The Piano Concerto was an entirely different matter: it was among my first LP purchases as a Schumann-enraptured teenager; but it’s a long time since I’ve heard a live performance. Adding the visual element to the music, I found myself noting aspects of the score that spoke of a composer not as much at ease with an orchestra as with his piano (a very familiar view which I decided was unhelpful). My attention nevertheless, was largely on the beautifully lyrical piano writing and the sympathetic, unostentatious playing by Stephen de Pledge which (in spite of blemishes here and there) soon took my attention away from the rather traditional orchestral score. Though very different in character, the reputation of Schumann’s concerto a little like that of Chopin’s two concertos: one disparages the orchestration. However, De Pledge’s playing, and particularly his cadenza that was musical rather than flashy, were enough to draw applause at the end of the first movement; that might also have indicated large numbers of the audience fairly new to classical music – one of the positive achievements of Orchestra Wellington’s policies.

The little encore was, appropriately, from CarnavalChiarina, a portrait of Schumann’s fiancée and future wife, Clara Wieck.

Daphnis et Chloé
The main purpose of the evening was the rare performance of, not the more familiar suites that Ravel himself took from the work, but the whole nearly hour-long ballet, Daphnis et Chloé, complete with chorus.

The huge array of instrumentalists (over 80) and the 100-strong Orpheus Choir could not been a more striking contrast to the music before the interval. These 70 years had led to music that was as different as Matisse and Braque are from Ingres and Delacroix.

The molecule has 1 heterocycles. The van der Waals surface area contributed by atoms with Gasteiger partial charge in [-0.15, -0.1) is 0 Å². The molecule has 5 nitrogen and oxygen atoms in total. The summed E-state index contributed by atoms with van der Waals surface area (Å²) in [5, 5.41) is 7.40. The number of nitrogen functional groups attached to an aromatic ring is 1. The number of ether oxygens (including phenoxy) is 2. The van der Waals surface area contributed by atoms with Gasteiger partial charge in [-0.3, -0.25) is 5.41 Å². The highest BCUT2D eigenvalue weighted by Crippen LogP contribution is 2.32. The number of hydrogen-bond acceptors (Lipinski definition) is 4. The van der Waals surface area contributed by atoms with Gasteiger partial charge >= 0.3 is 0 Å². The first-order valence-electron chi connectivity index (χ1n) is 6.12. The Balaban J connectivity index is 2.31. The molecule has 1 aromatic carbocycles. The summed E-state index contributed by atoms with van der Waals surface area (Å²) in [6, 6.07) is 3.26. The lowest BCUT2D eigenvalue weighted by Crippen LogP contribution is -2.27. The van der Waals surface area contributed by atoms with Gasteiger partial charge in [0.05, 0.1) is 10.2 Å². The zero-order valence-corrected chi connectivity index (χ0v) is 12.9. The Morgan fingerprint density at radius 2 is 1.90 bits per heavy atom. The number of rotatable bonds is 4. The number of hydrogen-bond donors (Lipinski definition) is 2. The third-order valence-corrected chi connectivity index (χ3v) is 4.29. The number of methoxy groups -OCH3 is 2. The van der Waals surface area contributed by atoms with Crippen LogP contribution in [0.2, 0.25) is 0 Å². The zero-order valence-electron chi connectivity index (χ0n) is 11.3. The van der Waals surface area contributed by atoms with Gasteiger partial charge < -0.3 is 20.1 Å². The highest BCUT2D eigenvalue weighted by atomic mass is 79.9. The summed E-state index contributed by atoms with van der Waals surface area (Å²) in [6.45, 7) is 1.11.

Though it is in three parts or Tableaux – not, formally speaking or conspicuously in ‘Acts’, one does not notice the sort of contrasted movements that characterise traditional classical music.  The overwhelming impression is of organic growth, through a series of evolutionary mood changes and a story that moves to and fro, in and out of focus. Thus there is no point in trying to point to particular episodes as ‘effective’ or ‘unfocused’ or ‘particularly arresting’, in the way a critic often feels obliged to do. What do tend to stand out, to sound familiar, are naturally enough the parts that form the two suites that Ravel compiled, which include the Nocturne, Interlude and Danse-guerrière; and Lever de jour, Pantomime, and Danse générale, mostly from Tableau III.

Even though the impact on the listener is so overwhelming that there’s little chance to attend to details of thematic evolution, of the use and significance of contrasting keys, one has to take as read the fact that its success in maintaining rapt attention, and perhaps a longing for it to continue for another half hour, is due to those inconspicuous compositional secrets.

Though there’s no question about the singular brilliance and emotional power of the ballet, as music, there is an old-fashioned idea that the best test of the real depth of music’s originality and genius, lies in its likely impact if it could be heard without the trappings, regalia, colours and jewellery that adorns it. Would the music, stripped of its gaudy, overwhelming orchestration, reveal weakness in invention, in structure, in the unfolding of a musical narrative; would it remain engrossing if reduced to a piano score? Might it emerge featureless and drab? Who knows?

Of course, that’s as nonsensical as looking at a Turner or a Monet and asking that it be judged in a black and white reproduction. So the flamboyant and luxurious orchestration was an essential element, a major attraction, achieved through an orchestra of Mahlerian or Straussian size, and a great choir. And to think that a merely part-time orchestra, though overflowing with experienced professional musicians, both permanent and as frequent guests, had the temerity to take on one of the most famous, most challenging, sometimes acknowledged as the greatest, orchestral masterpieces of the 20th century. Not only were the wind sections enhanced with relatively infrequent instruments like bass clarinet, E flat clarinet, alto flute, but there were two harps and nine players lined up behind timpani and percussion, more than I can recall at any previous concert. Just for the record, percussion (taken from details in Wikipedia) were snare drum, bass drum, field drum, tambourine, castanets, crotales, cymbals, celesta, glockenspiel, xylophone, wind machine, tam-tam and triangle.